It was comical as well as maddening watching efforts by First Coast News to drag out of the Jacksonville Sheriff’s Office exactly how many police officers are employed by the agency now.
JSO, under the leadership of Mr. Transparency Mike Williams, kept telling the news station that number wasn’t available.
Come on. The agency doesn’t know how many people are on its payroll?
And kudos to First Coast New for asking the question every day until the information was forthcoming.
The number is a sensitive issue for the sheriff and Mayor Lenny Curry. As you might recall, Curry hammered Mayor Alvin Brown during their campaign battle for reducing the number of police, basically saying that Brown was responsible for the city’s high murder rate.
In Curry’s current re-election campaign television ads, he boasts of adding 180 police officers to ensure public safety. If that was the answer to violent crime, as Curry contended in his first mayoral race, why are most days in Jacksonville still marked by murders?
The first answer is that Curry is highballing the number.
According to figures finally released by JSO, 523 officers have been hired since Curry and Williams took office on July 1, 2015.
However, 70 of those have left the agency, another 236 officers have retired and 80 officers resigned or were terminated.
That means the net gain is 137 officers, not the 180 that Curry touts.
JSO points out that another 23 recruits have just started at the training academy. That would bring the number go 160. However, officers now on the force will likely retire or move onto other jobs, which will lessen the impact of the 23 new officers, if all of them make it through the academy.
That number 23 is interesting in itself. During the debate over the pension reform pushed by Curry, an argument was made that it will be difficult to recruit new hires who would fall under a defined contribution plan instead of a more lucrative defined benefit pension being offered by most law enforcement agencies in the state.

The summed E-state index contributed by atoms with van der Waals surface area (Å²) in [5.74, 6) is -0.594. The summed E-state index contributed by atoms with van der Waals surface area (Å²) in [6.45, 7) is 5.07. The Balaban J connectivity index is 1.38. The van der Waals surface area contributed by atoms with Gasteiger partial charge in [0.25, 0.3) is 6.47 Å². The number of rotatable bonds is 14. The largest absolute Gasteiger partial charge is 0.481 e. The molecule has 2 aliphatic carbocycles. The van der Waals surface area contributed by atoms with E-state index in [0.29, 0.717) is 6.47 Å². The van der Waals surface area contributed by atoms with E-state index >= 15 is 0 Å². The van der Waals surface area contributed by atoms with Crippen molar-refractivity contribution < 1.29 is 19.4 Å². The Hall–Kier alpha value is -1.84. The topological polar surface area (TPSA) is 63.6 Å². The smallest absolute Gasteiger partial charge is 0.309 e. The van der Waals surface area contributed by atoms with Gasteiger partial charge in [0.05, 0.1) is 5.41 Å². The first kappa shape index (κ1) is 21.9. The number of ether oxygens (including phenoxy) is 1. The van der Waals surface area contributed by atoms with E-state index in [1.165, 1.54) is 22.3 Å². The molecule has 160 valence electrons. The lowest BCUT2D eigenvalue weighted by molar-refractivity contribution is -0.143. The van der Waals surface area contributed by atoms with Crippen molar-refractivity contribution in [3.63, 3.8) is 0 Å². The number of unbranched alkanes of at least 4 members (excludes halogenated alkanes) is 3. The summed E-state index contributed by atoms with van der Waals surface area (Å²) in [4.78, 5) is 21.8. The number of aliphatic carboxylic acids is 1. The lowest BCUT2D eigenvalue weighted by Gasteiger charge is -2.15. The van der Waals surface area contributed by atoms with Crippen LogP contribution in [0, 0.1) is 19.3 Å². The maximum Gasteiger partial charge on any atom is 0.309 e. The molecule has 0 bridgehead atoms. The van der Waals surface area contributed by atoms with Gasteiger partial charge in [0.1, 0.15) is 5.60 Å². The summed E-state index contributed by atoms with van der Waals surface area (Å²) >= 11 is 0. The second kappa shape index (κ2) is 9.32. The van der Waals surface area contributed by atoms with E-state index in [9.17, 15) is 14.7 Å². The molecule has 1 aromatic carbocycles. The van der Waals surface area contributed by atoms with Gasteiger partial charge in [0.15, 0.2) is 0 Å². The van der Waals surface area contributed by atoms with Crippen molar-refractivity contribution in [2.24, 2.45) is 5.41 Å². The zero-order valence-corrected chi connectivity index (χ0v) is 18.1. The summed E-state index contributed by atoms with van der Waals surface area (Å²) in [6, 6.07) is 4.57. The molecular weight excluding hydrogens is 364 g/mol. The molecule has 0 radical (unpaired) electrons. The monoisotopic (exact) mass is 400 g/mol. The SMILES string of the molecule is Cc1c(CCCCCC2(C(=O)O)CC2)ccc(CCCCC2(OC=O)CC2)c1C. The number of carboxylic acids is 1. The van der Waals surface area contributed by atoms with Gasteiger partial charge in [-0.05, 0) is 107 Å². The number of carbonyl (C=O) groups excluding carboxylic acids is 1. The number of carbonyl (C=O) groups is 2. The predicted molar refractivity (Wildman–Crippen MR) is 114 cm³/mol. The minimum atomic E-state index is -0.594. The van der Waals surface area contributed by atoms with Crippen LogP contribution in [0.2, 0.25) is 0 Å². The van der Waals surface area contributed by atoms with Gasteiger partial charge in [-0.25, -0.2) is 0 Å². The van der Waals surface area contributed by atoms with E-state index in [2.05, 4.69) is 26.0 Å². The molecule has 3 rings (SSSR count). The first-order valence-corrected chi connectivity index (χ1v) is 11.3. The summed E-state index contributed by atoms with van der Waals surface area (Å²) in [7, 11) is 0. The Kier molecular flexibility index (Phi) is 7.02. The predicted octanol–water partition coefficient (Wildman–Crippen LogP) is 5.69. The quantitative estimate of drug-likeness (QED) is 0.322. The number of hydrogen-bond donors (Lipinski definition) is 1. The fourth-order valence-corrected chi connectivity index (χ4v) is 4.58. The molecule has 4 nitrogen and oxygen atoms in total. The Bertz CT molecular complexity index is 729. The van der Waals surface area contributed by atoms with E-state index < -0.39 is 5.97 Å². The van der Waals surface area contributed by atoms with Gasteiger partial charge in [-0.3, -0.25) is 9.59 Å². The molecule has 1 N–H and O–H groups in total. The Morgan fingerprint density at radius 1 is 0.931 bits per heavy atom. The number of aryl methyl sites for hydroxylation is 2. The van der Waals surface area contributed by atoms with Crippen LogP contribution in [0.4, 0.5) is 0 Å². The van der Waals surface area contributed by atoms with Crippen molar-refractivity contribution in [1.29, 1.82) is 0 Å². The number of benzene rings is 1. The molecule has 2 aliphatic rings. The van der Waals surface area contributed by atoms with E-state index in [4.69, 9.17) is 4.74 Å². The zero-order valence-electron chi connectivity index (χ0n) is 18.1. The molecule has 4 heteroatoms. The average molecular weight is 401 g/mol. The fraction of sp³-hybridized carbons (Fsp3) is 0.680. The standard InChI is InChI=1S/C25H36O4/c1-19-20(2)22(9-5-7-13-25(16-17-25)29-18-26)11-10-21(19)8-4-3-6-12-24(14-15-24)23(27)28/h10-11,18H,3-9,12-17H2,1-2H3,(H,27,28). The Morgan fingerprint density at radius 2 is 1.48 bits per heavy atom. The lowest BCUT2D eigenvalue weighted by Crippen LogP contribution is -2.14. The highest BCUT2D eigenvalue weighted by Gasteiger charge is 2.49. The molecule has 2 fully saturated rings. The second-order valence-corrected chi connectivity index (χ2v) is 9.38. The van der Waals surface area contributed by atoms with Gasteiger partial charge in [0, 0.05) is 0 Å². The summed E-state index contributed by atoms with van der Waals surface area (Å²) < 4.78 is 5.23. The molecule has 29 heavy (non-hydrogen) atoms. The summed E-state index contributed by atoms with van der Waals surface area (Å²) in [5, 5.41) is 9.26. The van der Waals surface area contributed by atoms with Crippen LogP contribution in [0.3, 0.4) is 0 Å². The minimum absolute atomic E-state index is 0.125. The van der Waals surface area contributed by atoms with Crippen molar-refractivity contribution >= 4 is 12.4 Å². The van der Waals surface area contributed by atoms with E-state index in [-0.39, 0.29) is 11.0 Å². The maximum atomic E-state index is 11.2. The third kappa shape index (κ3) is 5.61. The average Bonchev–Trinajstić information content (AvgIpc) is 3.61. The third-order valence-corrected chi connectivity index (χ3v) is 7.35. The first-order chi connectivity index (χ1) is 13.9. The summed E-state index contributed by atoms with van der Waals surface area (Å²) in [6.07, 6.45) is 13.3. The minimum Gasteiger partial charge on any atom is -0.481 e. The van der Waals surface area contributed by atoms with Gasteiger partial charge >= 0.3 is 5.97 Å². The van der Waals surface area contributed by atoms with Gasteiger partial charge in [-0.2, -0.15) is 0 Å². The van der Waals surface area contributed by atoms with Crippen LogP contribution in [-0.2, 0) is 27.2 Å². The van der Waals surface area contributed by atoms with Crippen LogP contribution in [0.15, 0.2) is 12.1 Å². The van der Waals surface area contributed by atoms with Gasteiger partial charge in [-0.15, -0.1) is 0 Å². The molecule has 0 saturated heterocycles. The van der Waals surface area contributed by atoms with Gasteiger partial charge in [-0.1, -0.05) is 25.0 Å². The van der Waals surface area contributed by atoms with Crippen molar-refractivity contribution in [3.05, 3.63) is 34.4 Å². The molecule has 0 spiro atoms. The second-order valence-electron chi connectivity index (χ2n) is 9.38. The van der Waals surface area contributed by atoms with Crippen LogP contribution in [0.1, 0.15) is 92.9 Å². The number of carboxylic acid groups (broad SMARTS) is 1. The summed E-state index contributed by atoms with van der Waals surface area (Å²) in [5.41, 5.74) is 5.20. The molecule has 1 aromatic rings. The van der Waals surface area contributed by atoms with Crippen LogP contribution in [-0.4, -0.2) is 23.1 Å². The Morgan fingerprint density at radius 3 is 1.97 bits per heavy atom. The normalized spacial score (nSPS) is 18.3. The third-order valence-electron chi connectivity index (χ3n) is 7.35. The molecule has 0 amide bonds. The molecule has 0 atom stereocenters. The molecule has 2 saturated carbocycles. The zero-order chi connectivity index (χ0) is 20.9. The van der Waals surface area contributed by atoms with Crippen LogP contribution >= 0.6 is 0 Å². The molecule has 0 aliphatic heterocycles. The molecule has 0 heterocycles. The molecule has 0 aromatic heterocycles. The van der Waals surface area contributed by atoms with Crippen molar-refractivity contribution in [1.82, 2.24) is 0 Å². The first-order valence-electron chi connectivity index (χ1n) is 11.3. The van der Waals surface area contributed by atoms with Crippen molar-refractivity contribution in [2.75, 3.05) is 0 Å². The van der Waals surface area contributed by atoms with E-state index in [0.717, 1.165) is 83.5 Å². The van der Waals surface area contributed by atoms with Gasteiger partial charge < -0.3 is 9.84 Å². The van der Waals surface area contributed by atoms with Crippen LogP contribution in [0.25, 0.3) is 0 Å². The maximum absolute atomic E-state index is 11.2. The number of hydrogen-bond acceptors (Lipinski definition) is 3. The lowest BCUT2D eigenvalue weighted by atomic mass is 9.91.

Previous classes have had 30 and 31 graduates, so that prediction of recruitment difficulties could very well be playing out.
And we will see in the next few years if another prediction holds true: New hires will work at JSO for a few years, gain valuable training and experience, collect a defined contribution nest egg and then move to a department that has a defined benefit plan.
Curry’s accusations about the number of police officers lost during the Brown administration was always built on a false narrative.
It began with Brown’s first budget in 2011-12 and JSO’s claim that it cut 71 officers.
As I wrote in an April 2015 column for the Times-Union, the reality was this: Included in that 71 number were 28 school resource officers and 13 officers who provided security at JaxPort,
Those officers were not patrolling the streets of Jacksonville. And those positions weren’t lost; they were privatized.
Another 10 officers were transferred to a federal program.
The net loss from the 71 was actually 20, and the loss of 147 total that Curry continues to hammer Brown on was really 96.
That leads to one final question: With 137 more officers patrolling the streets of Jacksonville, which more than makes up for the 96 lost under Brown, why is mayhem still the order of the day?
If it was Brown’s fault then, is it Curry’s fault now?